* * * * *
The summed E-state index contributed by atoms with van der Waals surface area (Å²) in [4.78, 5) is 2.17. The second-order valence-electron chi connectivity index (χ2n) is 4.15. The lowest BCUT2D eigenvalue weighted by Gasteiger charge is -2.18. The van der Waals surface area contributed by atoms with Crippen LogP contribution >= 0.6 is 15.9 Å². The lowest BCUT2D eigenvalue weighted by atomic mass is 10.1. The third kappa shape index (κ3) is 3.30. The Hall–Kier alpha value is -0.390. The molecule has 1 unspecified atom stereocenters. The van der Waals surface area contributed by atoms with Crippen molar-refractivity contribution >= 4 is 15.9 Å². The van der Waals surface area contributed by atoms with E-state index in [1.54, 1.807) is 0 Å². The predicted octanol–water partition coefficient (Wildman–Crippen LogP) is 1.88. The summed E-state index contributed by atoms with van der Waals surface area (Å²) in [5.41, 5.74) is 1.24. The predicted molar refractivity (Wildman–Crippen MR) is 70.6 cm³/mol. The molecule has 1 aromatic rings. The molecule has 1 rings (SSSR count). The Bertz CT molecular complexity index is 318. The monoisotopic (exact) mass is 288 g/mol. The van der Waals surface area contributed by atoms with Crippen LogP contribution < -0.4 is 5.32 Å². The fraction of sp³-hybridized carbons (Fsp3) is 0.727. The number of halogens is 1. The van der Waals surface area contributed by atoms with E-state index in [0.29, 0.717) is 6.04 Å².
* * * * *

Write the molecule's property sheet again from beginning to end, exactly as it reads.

The summed E-state index contributed by atoms with van der Waals surface area (Å²) in [4.78, 5) is 2.17. The second-order valence-electron chi connectivity index (χ2n) is 4.15. The lowest BCUT2D eigenvalue weighted by Gasteiger charge is -2.18. The van der Waals surface area contributed by atoms with Crippen LogP contribution >= 0.6 is 15.9 Å². The lowest BCUT2D eigenvalue weighted by atomic mass is 10.1. The third kappa shape index (κ3) is 3.30. The Hall–Kier alpha value is -0.390. The molecule has 1 unspecified atom stereocenters. The van der Waals surface area contributed by atoms with Crippen molar-refractivity contribution >= 4 is 15.9 Å². The van der Waals surface area contributed by atoms with E-state index in [1.54, 1.807) is 0 Å². The predicted octanol–water partition coefficient (Wildman–Crippen LogP) is 1.88. The summed E-state index contributed by atoms with van der Waals surface area (Å²) in [5.41, 5.74) is 1.24. The predicted molar refractivity (Wildman–Crippen MR) is 70.6 cm³/mol. The molecule has 1 aromatic rings. The molecule has 1 rings (SSSR count). The Bertz CT molecular complexity index is 318. The monoisotopic (exact) mass is 288 g/mol. The van der Waals surface area contributed by atoms with Crippen LogP contribution < -0.4 is 5.32 Å². The fraction of sp³-hybridized carbons (Fsp3) is 0.727. The number of halogens is 1. The van der Waals surface area contributed by atoms with E-state index in [0.29, 0.717) is 6.04 Å².